6) “One Kill Wonder”
As far as vocalists go, I love Aro and Dolving equally. And I think they both bring something unique to The Haunted, which makes the albums in their respective tenures feel, in places, like they were issued by different bands. But this is metal and I’m a writer, which means this shit always comes down to a list of some kind. Having said that, One Kill Wonder is my favorite The Haunted release. This is when Jensen and Anders really perfected the combination of the debut’s angular thrash and the riffs that would’ve comprised the post-Slaughter of The Soul At The Gates record. Not only is the songwriting impeccable, but musical and vocal execution is truly superb; the riffing on these songs is surgical, the rhythm section is at their all-time tightest and fullest, and Aro barks like he’s still got something to prove as far as moving out of Dolving’s shadow, as if he didn’t already knock that one out of the park on …Made Me Do It. “D.O.A.” and “Shadow World” and “Godpuppet” get a lot of love, and they’re all fantastic songs, but dammit, man, this title track? This title track is the most brutal shit The Haunted has yet to deliver. After an album filled with record highs, these dudes still manage to put the pedal to the floor and get out every last bit of filth and fury in the closer. The riffs in this song boast some of the album’s catchiest hooks, and if you’re a metal fan who can’t get on board with a track whose opening lyrics are “I stab you in the face just to let the world know how I feel,” there’s nothing some dude writing an article on the internet can say to change your mind.
…Made Me Do It is getting the shaft in this week’s Criminally Slept-On, but that’s a good thing; if I ignore it here, it means fans of the band have embraced it front-to-back and there’s not much left to point out. To this day, a big chunk of the band’s live set is pulled from Aro’s recording debut, with songs like “Under The Surface” and “Trespass” guaranteeing crowd momentum, and the combination of “Dark Intentions” and “Bury Your Dead,” man… I just don’t see how they could ever not play that shit live. The album’s so good, even its b-side is killer. “Eclipse” features signature Aro vocals over the most punk-flavored song the band laid down until Exit Wounds closer “Ghost In The Machine.” It’s a total sing-along track, and if you’re a fan of …Made Me Do It and you’ve yet to hear it, check it out… it’ll be like you get to enjoy part of this landmark release for the first time, all these years after the fact. “Eclipse” appeared on Japanese editions of the album, as a bonus studio cut on Live Rounds In Tokyo, and on the second disc of Earache’s “best of” compilation, Warning Shots. So there are plenty of ways to run it down.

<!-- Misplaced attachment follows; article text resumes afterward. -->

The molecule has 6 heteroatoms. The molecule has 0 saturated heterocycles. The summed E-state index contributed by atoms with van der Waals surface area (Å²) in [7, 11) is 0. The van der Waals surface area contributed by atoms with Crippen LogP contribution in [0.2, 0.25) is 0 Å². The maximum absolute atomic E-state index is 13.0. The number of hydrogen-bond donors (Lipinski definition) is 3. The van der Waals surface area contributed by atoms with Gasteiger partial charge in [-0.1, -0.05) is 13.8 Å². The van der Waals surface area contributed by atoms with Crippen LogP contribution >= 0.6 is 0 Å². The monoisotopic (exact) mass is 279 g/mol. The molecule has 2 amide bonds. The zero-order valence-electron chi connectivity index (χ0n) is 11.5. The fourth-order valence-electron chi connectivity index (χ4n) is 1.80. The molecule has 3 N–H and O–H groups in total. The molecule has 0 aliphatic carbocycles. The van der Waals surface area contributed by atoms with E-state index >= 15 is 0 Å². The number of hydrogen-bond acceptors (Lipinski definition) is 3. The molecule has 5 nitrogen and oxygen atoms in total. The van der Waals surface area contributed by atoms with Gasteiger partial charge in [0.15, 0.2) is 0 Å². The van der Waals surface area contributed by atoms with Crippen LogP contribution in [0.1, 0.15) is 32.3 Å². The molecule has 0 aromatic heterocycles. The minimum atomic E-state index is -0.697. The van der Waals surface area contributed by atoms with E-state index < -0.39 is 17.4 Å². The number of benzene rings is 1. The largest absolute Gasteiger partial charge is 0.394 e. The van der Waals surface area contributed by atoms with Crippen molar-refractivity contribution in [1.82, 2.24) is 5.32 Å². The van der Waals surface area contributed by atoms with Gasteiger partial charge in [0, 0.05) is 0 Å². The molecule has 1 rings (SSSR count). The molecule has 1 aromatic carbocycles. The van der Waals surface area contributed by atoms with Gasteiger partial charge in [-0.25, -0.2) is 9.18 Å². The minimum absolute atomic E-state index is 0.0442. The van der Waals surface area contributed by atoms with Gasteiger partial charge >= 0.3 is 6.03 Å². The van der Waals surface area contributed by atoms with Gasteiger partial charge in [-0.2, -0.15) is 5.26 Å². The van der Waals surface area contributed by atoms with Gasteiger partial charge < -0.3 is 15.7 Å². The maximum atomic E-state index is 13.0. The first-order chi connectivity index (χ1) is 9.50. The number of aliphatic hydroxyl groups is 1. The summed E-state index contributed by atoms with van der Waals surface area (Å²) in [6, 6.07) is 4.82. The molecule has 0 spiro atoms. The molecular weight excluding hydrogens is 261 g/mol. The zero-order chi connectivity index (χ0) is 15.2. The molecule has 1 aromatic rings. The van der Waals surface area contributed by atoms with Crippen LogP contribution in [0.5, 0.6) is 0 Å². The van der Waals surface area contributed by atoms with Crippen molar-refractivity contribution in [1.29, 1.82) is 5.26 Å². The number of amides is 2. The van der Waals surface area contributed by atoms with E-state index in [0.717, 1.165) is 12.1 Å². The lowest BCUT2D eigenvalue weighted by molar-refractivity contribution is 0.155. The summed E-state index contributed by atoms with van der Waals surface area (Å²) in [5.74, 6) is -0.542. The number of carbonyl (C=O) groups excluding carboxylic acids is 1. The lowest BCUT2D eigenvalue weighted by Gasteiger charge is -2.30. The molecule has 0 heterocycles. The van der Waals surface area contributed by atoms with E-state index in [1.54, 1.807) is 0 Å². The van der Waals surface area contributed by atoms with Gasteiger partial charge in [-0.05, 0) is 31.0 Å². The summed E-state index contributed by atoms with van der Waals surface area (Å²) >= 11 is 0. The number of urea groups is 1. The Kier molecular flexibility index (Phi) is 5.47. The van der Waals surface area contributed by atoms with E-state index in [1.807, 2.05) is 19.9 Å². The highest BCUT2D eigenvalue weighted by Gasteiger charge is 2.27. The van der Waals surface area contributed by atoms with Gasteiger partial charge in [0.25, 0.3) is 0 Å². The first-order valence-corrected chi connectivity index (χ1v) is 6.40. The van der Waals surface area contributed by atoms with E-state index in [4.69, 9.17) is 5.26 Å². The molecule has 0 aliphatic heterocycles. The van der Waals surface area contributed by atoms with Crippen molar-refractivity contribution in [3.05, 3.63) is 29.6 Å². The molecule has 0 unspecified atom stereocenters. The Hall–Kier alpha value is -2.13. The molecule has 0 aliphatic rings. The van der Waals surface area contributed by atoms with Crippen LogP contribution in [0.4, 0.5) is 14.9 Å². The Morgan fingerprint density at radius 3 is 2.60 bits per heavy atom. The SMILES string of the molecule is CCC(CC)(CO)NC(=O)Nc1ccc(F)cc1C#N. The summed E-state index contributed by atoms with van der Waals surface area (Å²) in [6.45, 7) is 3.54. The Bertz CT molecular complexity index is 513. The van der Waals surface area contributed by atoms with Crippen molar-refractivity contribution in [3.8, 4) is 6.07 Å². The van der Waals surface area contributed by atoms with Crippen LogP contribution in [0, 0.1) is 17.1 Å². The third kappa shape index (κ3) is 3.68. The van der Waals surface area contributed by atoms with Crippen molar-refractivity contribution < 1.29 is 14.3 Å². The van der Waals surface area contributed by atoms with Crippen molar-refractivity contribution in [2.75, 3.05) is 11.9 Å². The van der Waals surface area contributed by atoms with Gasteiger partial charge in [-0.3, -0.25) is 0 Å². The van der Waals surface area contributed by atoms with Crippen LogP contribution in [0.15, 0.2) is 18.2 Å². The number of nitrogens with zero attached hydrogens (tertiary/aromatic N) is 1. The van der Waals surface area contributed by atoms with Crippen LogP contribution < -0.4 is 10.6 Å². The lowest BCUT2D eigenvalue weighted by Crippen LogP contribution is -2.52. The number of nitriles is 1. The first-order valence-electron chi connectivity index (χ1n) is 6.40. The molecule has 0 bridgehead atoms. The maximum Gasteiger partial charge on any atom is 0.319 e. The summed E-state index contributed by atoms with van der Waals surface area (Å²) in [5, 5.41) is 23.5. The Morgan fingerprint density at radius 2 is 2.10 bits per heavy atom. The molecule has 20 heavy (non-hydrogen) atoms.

This was The Haunted’s first time to veer into weird Dolving territory. Their first release saw the singer forced into something of a one-dimensional thrash bubble before his initial departure, and while he’s spoken in interviews of his stifled creativity, he still managed to shove in some pretty weird shit with “Forensick.” This album closer sees the band do an ace job of emulating some of Slayer’s creepiest numbers (I know I keep making the comparison, but it’s so glaringly obvious that I’d be remiss in not mentioning Slayer… and the musicians have pretty much said the same thing), while Dolving opts for an off-kilter spoken-word approach to a song that probably could’ve still been good if he’d decided to sing over it. The result is unsettling, and most definitely worth giving a second listen, especially for those of you who got past “Blood Rust,” heard that eerie melody and decided to skip back to “Hate Song” and keep the pit alive.
PLEASE PLEASE PLEASE let us get a new album announcement from The Haunted for Christmas. Just the prospect of getting any more new music at all from this band excites me. There’s a pleasure that comes with having seen (and enjoyed) a band you love endure tough times and come through triumphant in the end. There’s a camaraderie in heavy music with which I’ve always had something of a strained relationship; yeah, we’re all in this stinky, distortion-crunched boat along with one another, and that inclines us to want to band together. But so much of the lyrical content and the impulses to play and listen to this kind of music are born of misanthropy, of a feeling of being on the outside of something, and of wanting to create in those around you the sense of division you feel within. But regardless of whether or not your bottle is half empty or half full, there’s a joy that comes with seeing people like you who’ve been rejected and beaten down fight their way back up and create something vital. With rising out of the ashes, The Haunted have shown all of us that there is such a thing as a genuine comeback story in the post-physical media age, and that it can be based on delivering new, important music, not in reissue nostalgia or a limited run of European festival shows to celebrate the 25th anniversary of an album on which only one current band member played. Their effort is to be applauded, and their music… oh, dude, their music is to be fucking enjoyed.